Listening #97 Page 2

And I wouldn't have noticed, except that, in their earlier days, those companies fairly crowed about the technologies they would come to abandon!

Seriously now, the question(s): In order to do great things, is it important for a manufacturing company to have a distinct point of view, in the same manner as an individual artist or artisan? And if so, does the abandonment of that point of view necessarily correlate with a decline in quality—of ideas, if not of consumer goods themselves? Compare, contrast.

The number of the color
In the earliest days of the CD, during a time when the evidence of our ears suggested that the medium was considerably less perfect than the mainstream industry and its most ardent supporters would have us believe, music enthusiasts were frequently and sternly reminded that the world of digital audio is governed by something called the Nyquist Theorem (footnote 2).

The Nyquist Theorem suggests that, for an energy continuum spanning a given range of frequencies, a sampling rate of just over twice the highest frequency present within a complex waveform is all that's required in order to digitally store and reproduce it—perfectly. So, if the audioband is defined as 20Hz–20kHz, the Nyquist Theorem suggests that the sample rate only need be slightly more than 40kHz. The CD's rate of 44.1kHz was chosen in the belief that the extra 4kHz was more than enough safety margin.

During the CD's first few years on Earth, the common response by the mainstream press (ie, Stereo Review and Audio) to those who suggested the need for sampling rates higher than 44.1kHz (ie, most audio perfectionists) was to deride us as self-anointed, golden-eared, high priests of hooey. Or words to that effect.

But within 15 years of the CD's launch, it became abundantly clear that even record-company executives and certain species of elm could hear and appreciate the improvements in sound reproduction associated with rising sampling rates—rates more than double those "proven" by the Nyquist Theorem as sufficient to the task.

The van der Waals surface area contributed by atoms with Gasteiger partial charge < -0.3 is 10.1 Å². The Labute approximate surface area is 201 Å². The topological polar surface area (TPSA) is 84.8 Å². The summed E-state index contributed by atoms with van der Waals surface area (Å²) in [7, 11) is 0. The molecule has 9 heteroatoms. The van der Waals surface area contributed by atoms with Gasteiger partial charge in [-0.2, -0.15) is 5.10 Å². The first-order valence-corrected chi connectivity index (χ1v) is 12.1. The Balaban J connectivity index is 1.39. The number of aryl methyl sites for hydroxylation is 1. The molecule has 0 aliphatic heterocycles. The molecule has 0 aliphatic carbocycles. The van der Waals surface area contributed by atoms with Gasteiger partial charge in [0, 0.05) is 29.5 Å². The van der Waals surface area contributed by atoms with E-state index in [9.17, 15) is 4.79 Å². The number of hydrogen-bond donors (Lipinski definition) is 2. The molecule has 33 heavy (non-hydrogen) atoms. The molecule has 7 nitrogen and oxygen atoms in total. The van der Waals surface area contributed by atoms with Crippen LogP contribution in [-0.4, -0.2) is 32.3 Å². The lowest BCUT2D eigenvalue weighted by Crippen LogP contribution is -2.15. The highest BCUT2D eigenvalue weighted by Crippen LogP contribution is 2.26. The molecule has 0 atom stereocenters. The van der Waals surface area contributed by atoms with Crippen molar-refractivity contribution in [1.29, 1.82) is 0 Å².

My question: Why has the Nyquist Theorem, once so widely cited, now apparently been forgotten by those who used to brandish it as a weapon? Why do the mainstream manufacturers and the tin-eared, asexual nerds (or words to that effect) in their amen corner now act as though the Nyquist Theorem never existed? Why aren't they out there right now, in their newsrooms and their meeting halls and their table-tennis parlors, denouncing 96kHz digital technology—let alone 192kHz digital technology—as the wasteful sham engineering that it surely must be?

Or, as the garishly miscast Edward G. Robinson (or was it The Simpsons' Chief Wiggum?) so famously intoned in Cecil B. DeMille's second version of The Ten Commandments: Where's their messiah now?

Pause
Bonus question: If the Clash had recorded London Calling in mono, would the sheer rightness of it have set the stage for a better follow-up than Sandinista? Show your work.

Jealousy and pride
Imagine getting one more chance—today!—to buy the last four Beatles LPs, all mastered from the original two-track tapes. Or a bottle of the 1981 Opus One. Or the last Bitter SC to roll off the assembly line. Or . . . well, you can just fill in the fantasy of your choice, I suppose.

Our friends at Ortofon, the Danish firm that has pioneered Planet Pickup since 1958, seem to understand this consumerist mindset, and have addressed it with a new-old offering called The SPU Collector Box 2010, a presentation box containing four of their most historically important and desirable SPU pickup heads, all in G-style shells (ie, with a stylus tip-to-mounting-collet distance of 52mm, as opposed to the 30mm of A-style heads): one SPU Classic (alloy housing, spherical tip, alnico magnet); one SPU Gold Reference (alloy housing, alnico magnet, gold-plated cantilever, Replicant stylus); one SPU 85 (urushi-lacquered beech housing, gold and copper wiring, elliptical stylus); and one SPU 90th Anniversary ("grinded" wood housing with drinking-horn motif, elliptical stylus, rare-earth magnet; see "Listening," April 2009). Also included is a book dedicated to the history of the SPU and other of Ortofon's classic audio products. And, of course, a very nice presentation case/storage box, made from ungrinded wood. Only 100 sets will be made and offered for sale, and it is with no small amount of giddiness that I tell you that one of those sets will be diverted here for a brief trial.

The SPU Collector Box 2010, which will begin shipping soon, is priced at $13,000: extravagant, expensive, over the top, and no doubt wonderful. (How many would you like?) Watch this space, or throw all caution to the winds and reserve your set now at www.ortofon.com/where-to-buy, where you can also enter a drawing for the privilege of buying set No.001.

The stream's lullaby
I don't attend many audio shows. Of the ones I do, I go less for the gear—I'm grateful for the luxury of having products come to me, instead of the other way around—and more for the people. In particular, Montreal's annual Salon Son et Image has for years provided me an otherwise too-scant chance to hang out with Lionel Goodfield of Simaudio, Michael Manousselis of Dynaudio, Peter McGrath of Wilson Audio, Diane Koebel and Tash Goka of Divergent Technologies, Gerard Rejskind of UHF magazine, and our own Robert Deutsch—not to mention John Atkinson, Stephen Mejias, and publisher Keith Pray, to whose Manhattan offices I venture too seldom.